Let’s imagine you’re having an argument with a friend about a topic you disagree on. You turn into the advocate and start dishing out facts, statistics, and any form of evidence you can think of to support your argument and convince your friend to agree with you. You drown the person with facts, only to realise one frustrating thing: facts do not change people’s minds.
Why does this happen? Humans have the evolutionary tendency to categorise things. In order to make sense of the world, we need to put objects and people into groups according to their ethnicity, gender, social class, religion, political beliefs and so on. The group we belong to gives us an important source of self-esteem, identity and belonging to the social world. We start seeing our in- group as dominant, “the best in the world”, and as a result hold prejudiced views against the out-group.
Tajfel and Turner (1979) explain that we evaluate “us” (our in-group), versus “them” (our out-group) through three mental processes. First, we categorise people according to traits. Then, we go through a process of social identification, whereby we adopt the identity of our in-group and gain a sense of belonging to that group membership. Finally, we engage in social comparison where we start comparing our group with other groups. This is when rivalry tends to develop; the diversity between groups tends to become exaggerated, so prejudice and stereotyping become prominent.
Back to the argument with your friend. According to social psychologist Demis Glasford, people want to feel good about their opinions and the groups they belong to. Therefore, whenever we are presented with a belief or idea that contradicts our own, we experience cognitive dissonance, a mental discomfort which is difficult to accept. The notion of naïve realism, or thinking that our own reality is the correct one, drives us to believe that those who belong to our out-group cannot be right in their beliefs.
This might not seem like a big deal at first, yet the implications can be alarming. When we start thinking of society as divided and adopt an “us” and “them” mentality, we start to blindly accept facts from the source that supports our point of view and completely disregard alternative opinions. We risk falling into the trap of dehumanisation, we strip humanity off members of the out-group and start regarding them as unworthy of respect or opinion. We become quick to attack and address them in derogatory terms. Ever heard the term “addict”, “illegal immigrant” or human beings described in a single negative characteristic in the news? That is an example of how an individual from the out-group becomes reduced to a single characteristic, rather than portrayed as a person with a fully complex life like the rest of the members in our in-group.
Psychologist Albert Bandura describes this dehumanisation as a moral disengagement strategy that tricks people into accepting behaviour that they would otherwise recognise as unfair and unethical. People start to rationalise and justify behaviours of their in-group to make them acceptable, even if they are immoral. This is why oppression, genocides and other corrupt behaviour become normalised. In fact, inter-group conflict remains one of the world’s largest problems, and the last century has seen over 200 million people killed in genocide, war and other forms of oppression (Cikara, 2015).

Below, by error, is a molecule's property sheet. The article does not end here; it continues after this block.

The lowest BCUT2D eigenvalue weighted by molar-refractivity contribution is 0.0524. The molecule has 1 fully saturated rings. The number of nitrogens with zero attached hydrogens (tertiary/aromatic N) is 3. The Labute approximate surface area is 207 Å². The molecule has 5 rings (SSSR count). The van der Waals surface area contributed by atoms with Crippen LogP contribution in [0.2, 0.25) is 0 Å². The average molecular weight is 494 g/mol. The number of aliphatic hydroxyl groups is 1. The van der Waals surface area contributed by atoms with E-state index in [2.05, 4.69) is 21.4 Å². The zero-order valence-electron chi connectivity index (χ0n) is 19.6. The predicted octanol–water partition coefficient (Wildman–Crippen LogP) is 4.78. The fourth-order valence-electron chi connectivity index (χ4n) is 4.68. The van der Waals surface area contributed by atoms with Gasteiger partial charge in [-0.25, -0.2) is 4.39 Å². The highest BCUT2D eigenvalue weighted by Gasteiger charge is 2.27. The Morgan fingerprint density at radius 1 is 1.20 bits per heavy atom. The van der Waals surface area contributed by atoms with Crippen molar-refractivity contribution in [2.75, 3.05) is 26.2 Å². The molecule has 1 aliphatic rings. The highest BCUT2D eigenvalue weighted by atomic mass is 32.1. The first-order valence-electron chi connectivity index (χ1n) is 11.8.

On a smaller scale, inter-group conflict also affects our everyday life since society, and even governments, have become strongly polarised. In fact, research has shown that in countries with strong patron-client relationships (i.e. in which civilians experience strong allegiance to the authorities in power), citizens support corrupt governments because they expect to receive tangible benefits from corrupt leaders (Manzetti and Wilson, 2007).
The issue of inter-group conflict is reflected in everyday discourse, in comments on social media, and on the news. So what can we do to counter it? First off, we need to challenge how we think about who is responsible for injustice. We tend to give responsibility to a few bad apples within our in-group, but fail to realise that with our actions we might be supporting them. When we accept that we too are part of the group and take responsibility for our actions, change might occur. Secondly, dehumanisation can be overpowered through empathy and respect. Try to truly put yourself in the perspective of individuals from the out-group and objectively understand their point of view. Then, consider the situation from both sides and challenge yourself to make a decision that is unbiased and non-judgemental. Finally, “too often we enjoy the comfort of opinion without the discomfort of thought” (John F. Kennedy). Understand that as difficult as this might be, some views cannot be challenged. When the conversation gets too heated, it may be time to end it. Remember that no matter what our differences may be, our relationship with that person is more important. Sometimes, agreeing to disagree and backing away may be the wisest option.
Bandura, A. (1999). Moral disengagement in the perpetration of inhumanities. Personality and social psychology review, 3(3), 193-209.
Cikara, M.(2015). When ‘I’ becomes ‘We’. TEDxCambridge.
Demis E. Glasford, John F. Dovidio & Felicia Pratto. (2009). I Continue to Feel So Good About Us: In-Group Identification and the Use of Social Identity – Enhancing Strategies to Reduce Intragroup Dissonance. Personality & Social Psychology Bulletin. 35. 415-27.
Luigi Manzetti & Carolin J. Wilson (2007). Why Do Corrupt Governments Maintain Public Support? Comparative Political Studies, 40(8), 949–970.
Henri Tajfel, John Turner, William G. Austin & Stephen Worchel (1979). An integrative theory of intergroup conflict. Organizational identity: A reader, 56-65.